Conducting a Challenge Hearing

If a challenge rises to the level of an appeal, your library’s reconsideration process may or may not call for a public hearing by your governing board as part of the appeal process. If it does, the following tips may be helpful.

Before the Hearing:

Brief members of the governing body on:

  • The library collection development policy
  • How the library has responded to the challenge and the decision made
  • Policies and procedures (including open meeting laws) that should be followed

Have all members of the governing body read, view, or listen to the challenged resource in its entirety.

Decide ahead of time on the length of the hearing and set definite beginning and ending times.

Announce the hearing well in advance.

Prepare a news release covering the facts, and make it available to media representatives who attend or ask questions, along with a copy of the Library Bill of Rights and your library’s collection development policy. It is important that the media and the public understand that the library’s decisions are not arbitrary, but based on a great deal of work, thought, and consultation.

Seek support from ally groups and individuals who can speak in support of the freedom to read, view, and listen, or who can send written expressions of support (e.g., attorneys, educators, students, librarians, ministers, people from the media, your state intellectual freedom committee, local colleges and universities, educational groups).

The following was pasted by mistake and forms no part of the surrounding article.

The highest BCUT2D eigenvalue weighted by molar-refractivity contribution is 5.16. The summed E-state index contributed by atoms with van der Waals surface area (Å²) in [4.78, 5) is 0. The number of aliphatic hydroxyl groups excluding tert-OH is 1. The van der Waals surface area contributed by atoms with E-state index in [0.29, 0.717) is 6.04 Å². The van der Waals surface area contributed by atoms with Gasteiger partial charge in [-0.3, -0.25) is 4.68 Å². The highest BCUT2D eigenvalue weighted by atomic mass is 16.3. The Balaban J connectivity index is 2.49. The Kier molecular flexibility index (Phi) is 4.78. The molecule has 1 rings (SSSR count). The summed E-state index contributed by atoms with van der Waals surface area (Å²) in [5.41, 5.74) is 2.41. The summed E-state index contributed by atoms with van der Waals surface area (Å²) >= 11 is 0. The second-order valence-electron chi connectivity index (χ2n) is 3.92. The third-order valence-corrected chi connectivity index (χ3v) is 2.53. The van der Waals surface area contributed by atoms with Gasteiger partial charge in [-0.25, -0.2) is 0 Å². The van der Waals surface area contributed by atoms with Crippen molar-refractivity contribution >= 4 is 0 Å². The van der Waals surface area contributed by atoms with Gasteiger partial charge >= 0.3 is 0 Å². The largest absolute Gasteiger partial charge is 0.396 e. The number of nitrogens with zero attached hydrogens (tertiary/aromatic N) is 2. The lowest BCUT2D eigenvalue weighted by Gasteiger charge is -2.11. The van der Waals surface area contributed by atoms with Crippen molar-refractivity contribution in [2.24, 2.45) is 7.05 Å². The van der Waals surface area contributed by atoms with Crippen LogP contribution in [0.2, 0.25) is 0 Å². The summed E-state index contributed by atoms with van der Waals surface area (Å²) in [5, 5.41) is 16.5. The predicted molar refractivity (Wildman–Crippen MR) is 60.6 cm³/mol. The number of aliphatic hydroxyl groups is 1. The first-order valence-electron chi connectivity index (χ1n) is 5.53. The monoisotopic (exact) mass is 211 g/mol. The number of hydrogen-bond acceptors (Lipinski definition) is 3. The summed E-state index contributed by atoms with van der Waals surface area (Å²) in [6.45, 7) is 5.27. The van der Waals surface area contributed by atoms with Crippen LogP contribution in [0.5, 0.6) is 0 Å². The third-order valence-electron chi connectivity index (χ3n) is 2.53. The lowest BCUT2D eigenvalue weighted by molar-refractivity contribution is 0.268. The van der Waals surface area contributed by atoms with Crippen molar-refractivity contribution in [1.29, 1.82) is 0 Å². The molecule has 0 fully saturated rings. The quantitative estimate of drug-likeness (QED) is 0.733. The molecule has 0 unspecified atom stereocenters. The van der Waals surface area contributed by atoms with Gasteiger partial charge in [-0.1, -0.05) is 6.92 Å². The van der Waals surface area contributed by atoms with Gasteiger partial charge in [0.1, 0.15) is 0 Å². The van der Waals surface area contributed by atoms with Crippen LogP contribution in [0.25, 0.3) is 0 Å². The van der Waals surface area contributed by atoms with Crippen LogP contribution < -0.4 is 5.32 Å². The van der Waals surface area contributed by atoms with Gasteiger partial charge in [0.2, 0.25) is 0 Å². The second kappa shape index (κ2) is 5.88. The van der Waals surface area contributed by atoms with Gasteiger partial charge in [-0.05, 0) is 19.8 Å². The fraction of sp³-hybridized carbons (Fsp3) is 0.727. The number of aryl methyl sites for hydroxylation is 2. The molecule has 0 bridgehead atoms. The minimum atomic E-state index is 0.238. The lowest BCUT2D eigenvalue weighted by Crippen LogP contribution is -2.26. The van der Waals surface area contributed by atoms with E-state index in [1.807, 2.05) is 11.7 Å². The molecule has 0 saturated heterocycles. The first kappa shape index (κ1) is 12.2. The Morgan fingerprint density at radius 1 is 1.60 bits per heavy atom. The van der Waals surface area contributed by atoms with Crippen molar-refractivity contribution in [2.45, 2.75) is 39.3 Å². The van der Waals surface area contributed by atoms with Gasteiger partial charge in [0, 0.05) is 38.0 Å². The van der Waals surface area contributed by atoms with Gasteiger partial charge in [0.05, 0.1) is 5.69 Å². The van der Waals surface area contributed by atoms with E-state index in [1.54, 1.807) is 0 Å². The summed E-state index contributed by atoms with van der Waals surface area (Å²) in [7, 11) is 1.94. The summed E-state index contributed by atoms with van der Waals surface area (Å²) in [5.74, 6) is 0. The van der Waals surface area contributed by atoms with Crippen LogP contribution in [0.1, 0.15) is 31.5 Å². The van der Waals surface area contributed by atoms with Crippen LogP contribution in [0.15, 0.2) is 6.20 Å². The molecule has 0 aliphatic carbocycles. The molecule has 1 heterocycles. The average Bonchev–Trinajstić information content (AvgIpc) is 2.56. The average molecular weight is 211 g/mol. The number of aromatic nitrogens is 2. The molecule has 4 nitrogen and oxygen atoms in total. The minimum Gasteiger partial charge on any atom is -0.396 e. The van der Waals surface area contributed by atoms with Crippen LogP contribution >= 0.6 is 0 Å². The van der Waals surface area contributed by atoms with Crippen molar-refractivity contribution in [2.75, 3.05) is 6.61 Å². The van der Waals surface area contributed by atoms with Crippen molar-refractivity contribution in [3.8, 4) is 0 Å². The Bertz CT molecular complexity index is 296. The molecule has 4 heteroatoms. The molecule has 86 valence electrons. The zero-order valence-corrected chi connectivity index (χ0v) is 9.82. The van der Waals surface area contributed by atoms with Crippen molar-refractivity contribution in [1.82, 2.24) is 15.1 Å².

At the Hearing:

Distribute copies of the Library Bill of Rights and your library’s collection development policy.

Ask people who wish to speak to sign in.

Have the chair of the board preside. At the beginning of the hearing, she should explain the process the governing body will follow and when it will issue its decision.

Have individuals speak in the order they signed in, and appoint a timekeeper to limit each speaker to a specific amount of time. If you allow participants to speak a second time, do so only after everyone who has registered has had an opportunity to speak.


Magi, Trina J., Martin Garnar, and American Library Association. 2015. Intellectual Freedom Manual. Ninth Edition. Chicago: ALA Editions, An imprint of the American Library Association.

Purchase the complete ninth edition of the manual at the ALA store

Updated 2017